Book review: 'I am Compassionate Creativity'
GUILFORD >> "I Am Compassionate Creativity" is a compelling coming-of-age journey though a life in the arts, social activism, human encounter, and spiritual engagement. But it is more. For youth who grapple with the complexities of growing up in the 21st century, Kali Quinn's teaching memoir nurtures the hope that the search for love, friendship, work, and community can be an integrated adventure where concern for others is the guiding light. Millennials are encouraged to consider the possibility that formidable barriers to their aspirations might be lifted through creative perseverance. Even elders are offered ways to reinterpret their lives and inspiration to begin anew. A medley of engaging stories that illustrate universal truths, Quinn weaves a gentle mosaic for people of all ages in a troubled world.
One-hundred-and-eleven stories from Quinn's richly textured life illuminate the joyful symbiosis of artistic catharsis and play as well as the possibility of life changing renewal from debilitating injury and grief related to interrupted relationships and loss of loved ones. These often episodic stories also witness significant encounters with strangers who become life-long friends. Accounts of travel to distant lands capture the effervescence of other cultures along with the wrenching self-awareness of privilege amidst poverty. A panorama of life experience from toddler to mature woman that encompasses the human condition reveals Quinn's insight that life's excruciating diversity can heal and transform. In the same way that great ethnography embodies promising theoretical concepts, Quinn's odyssey portrays the multifaceted potential of Compassionate Creativity.
The stories cannot be summarized. They need to be read and digested. Only a taste of this sumptuous feast can be offered here. Perhaps it will serve as an appetizer:
A 9-year-old girl befriends an elderly neighbor who in" glorious happiness" effortlessly plays the organ songs from her time at the roller-skating rink. This first encounter with Alzheimer's disease, along with her relationship with her grandmother would provide the basis for Quinn's first solo show, "Vamping."
A young woman, about to enter college, sensing that "something bad is about to happen," visits her father at crucial time in their reconciliation. As she departs, her dad who is not feeling well a parting "I love you" (spoken in Ukrainian, her grandmother's language) is followed by an " a lot" as she slips out the door. The next day she learns that her father has died — followed by a many-year period of grief that brings a flowering of Compassionate Creativity.
A frightened college girl, escaping from a bat in her apartment, frantically knocks on a neighbor's door at 2 am. The man rescues her from the bat. "Tree sitters" who camp in Californian Redwoods to protect them from harvest convince a courageous young woman to climb up the tree and join them. Studying physical theater, she falls from a tree, breaks her wrist and is informed by doctors that she will never play the violin again. Four months later she is performing. Years later, touring the U.S. doing as a performer, she rips the ligaments in her knee. The operation and recovery provide an opportunity to slow down, redirect her life, and feed her Compassionate Creativity. Not getting the full-time, tenure-track position at a prestigious university and losing her part-time work there becomes an impetus to embark on an extended retreat at her family's cabin on Lake Erie and write this book.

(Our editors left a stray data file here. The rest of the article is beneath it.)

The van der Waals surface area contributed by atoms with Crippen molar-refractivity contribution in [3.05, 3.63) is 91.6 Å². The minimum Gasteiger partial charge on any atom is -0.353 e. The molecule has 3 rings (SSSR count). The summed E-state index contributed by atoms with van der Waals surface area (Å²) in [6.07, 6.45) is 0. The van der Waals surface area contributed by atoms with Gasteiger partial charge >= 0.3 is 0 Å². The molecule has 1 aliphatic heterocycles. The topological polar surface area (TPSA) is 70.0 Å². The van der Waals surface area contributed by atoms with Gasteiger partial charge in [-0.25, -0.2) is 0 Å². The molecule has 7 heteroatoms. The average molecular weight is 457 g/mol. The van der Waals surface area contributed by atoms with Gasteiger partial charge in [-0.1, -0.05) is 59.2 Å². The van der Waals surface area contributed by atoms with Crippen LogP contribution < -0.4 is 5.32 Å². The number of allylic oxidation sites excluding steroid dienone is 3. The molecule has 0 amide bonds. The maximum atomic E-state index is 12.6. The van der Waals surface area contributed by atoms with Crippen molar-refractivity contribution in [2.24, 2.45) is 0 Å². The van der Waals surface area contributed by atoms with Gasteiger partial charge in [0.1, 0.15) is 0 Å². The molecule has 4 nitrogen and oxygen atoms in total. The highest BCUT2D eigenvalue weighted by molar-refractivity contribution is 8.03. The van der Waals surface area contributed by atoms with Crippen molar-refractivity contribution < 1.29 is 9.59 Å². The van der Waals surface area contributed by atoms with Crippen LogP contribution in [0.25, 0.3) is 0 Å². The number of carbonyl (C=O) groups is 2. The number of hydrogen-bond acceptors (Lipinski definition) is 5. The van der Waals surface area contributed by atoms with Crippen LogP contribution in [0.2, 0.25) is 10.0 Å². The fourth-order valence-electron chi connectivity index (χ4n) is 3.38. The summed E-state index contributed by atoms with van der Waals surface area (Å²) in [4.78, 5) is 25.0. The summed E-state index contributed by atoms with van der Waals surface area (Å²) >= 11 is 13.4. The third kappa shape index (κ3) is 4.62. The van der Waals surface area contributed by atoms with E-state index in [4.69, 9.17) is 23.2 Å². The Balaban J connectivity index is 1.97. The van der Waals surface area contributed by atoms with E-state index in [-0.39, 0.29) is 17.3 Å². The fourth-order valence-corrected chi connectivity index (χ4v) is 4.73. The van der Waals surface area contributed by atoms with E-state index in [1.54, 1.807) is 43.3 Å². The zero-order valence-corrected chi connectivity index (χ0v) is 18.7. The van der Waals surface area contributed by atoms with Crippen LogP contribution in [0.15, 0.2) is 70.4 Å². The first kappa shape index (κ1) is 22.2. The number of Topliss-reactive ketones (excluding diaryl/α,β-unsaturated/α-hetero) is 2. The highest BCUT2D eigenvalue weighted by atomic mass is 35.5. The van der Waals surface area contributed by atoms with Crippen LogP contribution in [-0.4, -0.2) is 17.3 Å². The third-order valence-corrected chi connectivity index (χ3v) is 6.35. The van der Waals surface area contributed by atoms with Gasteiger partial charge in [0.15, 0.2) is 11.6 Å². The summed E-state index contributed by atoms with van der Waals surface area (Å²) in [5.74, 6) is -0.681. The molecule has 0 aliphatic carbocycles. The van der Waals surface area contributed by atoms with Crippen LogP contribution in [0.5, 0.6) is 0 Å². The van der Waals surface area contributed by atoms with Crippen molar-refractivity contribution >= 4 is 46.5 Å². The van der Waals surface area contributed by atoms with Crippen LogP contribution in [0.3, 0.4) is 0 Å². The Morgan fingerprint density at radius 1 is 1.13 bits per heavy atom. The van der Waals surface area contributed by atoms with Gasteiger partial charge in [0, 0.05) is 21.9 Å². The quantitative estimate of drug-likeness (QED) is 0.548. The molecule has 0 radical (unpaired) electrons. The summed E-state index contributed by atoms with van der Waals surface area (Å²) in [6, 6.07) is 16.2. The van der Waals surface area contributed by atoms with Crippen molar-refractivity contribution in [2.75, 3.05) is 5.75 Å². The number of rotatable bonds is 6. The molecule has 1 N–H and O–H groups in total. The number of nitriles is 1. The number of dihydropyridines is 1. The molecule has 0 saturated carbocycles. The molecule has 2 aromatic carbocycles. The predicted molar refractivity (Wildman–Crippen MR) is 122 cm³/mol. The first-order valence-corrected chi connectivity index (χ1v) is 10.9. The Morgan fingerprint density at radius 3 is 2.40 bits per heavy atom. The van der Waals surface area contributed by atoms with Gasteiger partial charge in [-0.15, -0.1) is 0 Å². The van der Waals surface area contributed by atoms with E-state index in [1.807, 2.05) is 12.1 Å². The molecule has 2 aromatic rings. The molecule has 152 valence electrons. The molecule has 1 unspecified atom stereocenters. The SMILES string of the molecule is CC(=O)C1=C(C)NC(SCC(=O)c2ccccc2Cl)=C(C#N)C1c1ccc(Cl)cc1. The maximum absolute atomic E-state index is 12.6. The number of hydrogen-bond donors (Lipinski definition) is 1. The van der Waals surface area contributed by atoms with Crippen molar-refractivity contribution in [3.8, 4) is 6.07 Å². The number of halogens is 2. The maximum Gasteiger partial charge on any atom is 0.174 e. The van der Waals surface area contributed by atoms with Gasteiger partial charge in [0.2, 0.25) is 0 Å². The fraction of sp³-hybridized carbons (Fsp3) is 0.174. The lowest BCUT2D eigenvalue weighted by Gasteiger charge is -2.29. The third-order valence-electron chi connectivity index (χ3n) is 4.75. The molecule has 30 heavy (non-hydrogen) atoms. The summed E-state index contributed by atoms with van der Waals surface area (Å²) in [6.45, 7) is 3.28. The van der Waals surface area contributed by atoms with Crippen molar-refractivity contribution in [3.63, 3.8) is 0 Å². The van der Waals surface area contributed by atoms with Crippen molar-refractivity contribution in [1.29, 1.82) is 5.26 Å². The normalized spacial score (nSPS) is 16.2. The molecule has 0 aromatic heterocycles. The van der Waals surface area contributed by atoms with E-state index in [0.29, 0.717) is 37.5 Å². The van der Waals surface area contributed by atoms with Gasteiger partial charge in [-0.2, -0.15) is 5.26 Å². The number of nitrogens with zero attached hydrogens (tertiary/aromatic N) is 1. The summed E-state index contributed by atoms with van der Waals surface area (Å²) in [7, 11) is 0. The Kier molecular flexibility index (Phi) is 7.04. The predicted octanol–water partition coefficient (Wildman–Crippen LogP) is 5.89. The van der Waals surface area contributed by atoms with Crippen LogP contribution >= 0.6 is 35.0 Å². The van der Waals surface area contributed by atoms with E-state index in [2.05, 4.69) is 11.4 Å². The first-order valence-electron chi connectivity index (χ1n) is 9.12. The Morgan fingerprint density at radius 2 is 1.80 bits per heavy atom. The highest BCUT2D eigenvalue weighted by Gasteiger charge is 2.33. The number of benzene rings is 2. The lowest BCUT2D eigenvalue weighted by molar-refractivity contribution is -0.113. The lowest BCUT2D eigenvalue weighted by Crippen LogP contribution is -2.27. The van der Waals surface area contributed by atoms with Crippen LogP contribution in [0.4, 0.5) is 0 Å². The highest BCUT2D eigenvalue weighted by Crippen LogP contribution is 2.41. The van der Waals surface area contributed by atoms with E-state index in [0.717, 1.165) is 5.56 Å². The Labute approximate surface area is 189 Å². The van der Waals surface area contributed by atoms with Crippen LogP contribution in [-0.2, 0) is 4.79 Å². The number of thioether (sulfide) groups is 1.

Such is the logic of Quinn's 111 stories — stories that explore innumerable ways of finding compassion for others and for one's self. Quinn's teachings, while deeply personal and revealing, are free of gratuitous self-absorption and serve the larger purpose of suggesting how we might respond more creatively to the inevitable disappointment and suffering that constitute the human condition. Through her stories, poetry, and gentle prompts at the end of each chapter, Quinn encourages others to explore what she has learned about making the best from what comes her way. In all of this she succeeds admirably. A litany of joyful, hilarious, and extraordinary experiences — the stuff of what is possible in life. In these "111 Stories from Pre-school to Providence" we learn that wisdom is possible at any age.
Several of the stories take place in our area of Vermont as Quinn is a former resident of Saxtons River, who taught at Vermont Academy, Putney School Summer Programs, New England Youth Theater and served as the events coordinator for the Bellows Falls Opera House. For the last five years she has taught at Brown University and, after the recent completion her 10,000-mile cross-country book tour, she has decided to return to the area and make a permanent home in Guilford.
To hear music and stories from, "I am Compassionate Creativity," join Quinn at Everyone's Books in Brattleboro (where the book is now available) on Sept. 30 at 6 p.m. Quinn will also be hosting a 111-Day International Community Read and Share starting Sept. 11. For more information or to purchase the book online, visit CompassionateCreativity.com.
Jerry Levy is a local author, actor, playwright, and musician who recently retired from teaching Sociology at Marlboro College.
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